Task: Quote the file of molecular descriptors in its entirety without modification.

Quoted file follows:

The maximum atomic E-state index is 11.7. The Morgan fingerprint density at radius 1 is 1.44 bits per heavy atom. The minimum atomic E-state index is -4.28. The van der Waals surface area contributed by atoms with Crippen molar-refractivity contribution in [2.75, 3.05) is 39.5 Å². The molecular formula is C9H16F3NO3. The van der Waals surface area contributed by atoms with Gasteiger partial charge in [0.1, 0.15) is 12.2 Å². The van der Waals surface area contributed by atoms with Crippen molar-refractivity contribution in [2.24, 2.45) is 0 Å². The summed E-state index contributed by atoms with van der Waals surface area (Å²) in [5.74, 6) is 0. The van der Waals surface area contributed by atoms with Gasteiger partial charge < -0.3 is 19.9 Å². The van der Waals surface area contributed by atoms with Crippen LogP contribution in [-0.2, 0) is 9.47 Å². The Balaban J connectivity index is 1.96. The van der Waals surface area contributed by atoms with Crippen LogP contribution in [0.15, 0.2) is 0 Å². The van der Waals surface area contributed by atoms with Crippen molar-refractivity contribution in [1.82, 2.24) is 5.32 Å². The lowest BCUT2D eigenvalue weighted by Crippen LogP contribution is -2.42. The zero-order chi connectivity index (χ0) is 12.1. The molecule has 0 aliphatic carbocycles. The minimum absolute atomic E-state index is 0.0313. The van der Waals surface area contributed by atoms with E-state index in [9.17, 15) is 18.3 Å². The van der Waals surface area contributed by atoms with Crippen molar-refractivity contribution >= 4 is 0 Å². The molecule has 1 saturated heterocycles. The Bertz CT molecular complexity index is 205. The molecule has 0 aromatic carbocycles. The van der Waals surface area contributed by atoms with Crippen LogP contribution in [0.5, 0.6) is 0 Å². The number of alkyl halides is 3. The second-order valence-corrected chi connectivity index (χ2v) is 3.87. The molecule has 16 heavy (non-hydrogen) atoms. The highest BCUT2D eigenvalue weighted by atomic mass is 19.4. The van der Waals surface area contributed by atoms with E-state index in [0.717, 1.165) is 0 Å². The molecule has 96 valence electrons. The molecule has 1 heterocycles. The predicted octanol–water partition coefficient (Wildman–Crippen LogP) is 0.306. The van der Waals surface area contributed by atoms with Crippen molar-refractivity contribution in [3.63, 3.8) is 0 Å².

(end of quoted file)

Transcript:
The maximum atomic E-state index is 11.7. The Morgan fingerprint density at radius 1 is 1.44 bits per heavy atom. The minimum atomic E-state index is -4.28. The van der Waals surface area contributed by atoms with Crippen molar-refractivity contribution in [2.75, 3.05) is 39.5 Å². The molecular formula is C9H16F3NO3. The van der Waals surface area contributed by atoms with Gasteiger partial charge in [0.1, 0.15) is 12.2 Å². The van der Waals surface area contributed by atoms with Crippen molar-refractivity contribution in [2.24, 2.45) is 0 Å². The summed E-state index contributed by atoms with van der Waals surface area (Å²) in [5.74, 6) is 0. The van der Waals surface area contributed by atoms with Gasteiger partial charge < -0.3 is 19.9 Å². The van der Waals surface area contributed by atoms with Crippen LogP contribution in [-0.2, 0) is 9.47 Å². The Balaban J connectivity index is 1.96. The van der Waals surface area contributed by atoms with Crippen LogP contribution in [0.15, 0.2) is 0 Å². The van der Waals surface area contributed by atoms with Crippen molar-refractivity contribution in [1.82, 2.24) is 5.32 Å². The lowest BCUT2D eigenvalue weighted by Crippen LogP contribution is -2.42. The zero-order chi connectivity index (χ0) is 12.1. The molecule has 0 aliphatic carbocycles. The minimum absolute atomic E-state index is 0.0313. The van der Waals surface area contributed by atoms with E-state index in [9.17, 15) is 18.3 Å². The van der Waals surface area contributed by atoms with Crippen molar-refractivity contribution >= 4 is 0 Å². The molecule has 1 saturated heterocycles. The Bertz CT molecular complexity index is 205. The molecule has 0 aromatic carbocycles. The van der Waals surface area contributed by atoms with Crippen LogP contribution in [0.5, 0.6) is 0 Å². The number of alkyl halides is 3. The second-order valence-corrected chi connectivity index (χ2v) is 3.87. The molecule has 16 heavy (non-hydrogen) atoms. The highest BCUT2D eigenvalue weighted by atomic mass is 19.4. The van der Waals surface area contributed by atoms with E-state index in [0.717, 1.165) is 0 Å². The molecule has 96 valence electrons. The molecule has 1 heterocycles. The predicted octanol–water partition coefficient (Wildman–Crippen LogP) is 0.306. The van der Waals surface area contributed by atoms with Crippen molar-refractivity contribution in [3.63, 3.8) is 0 Å².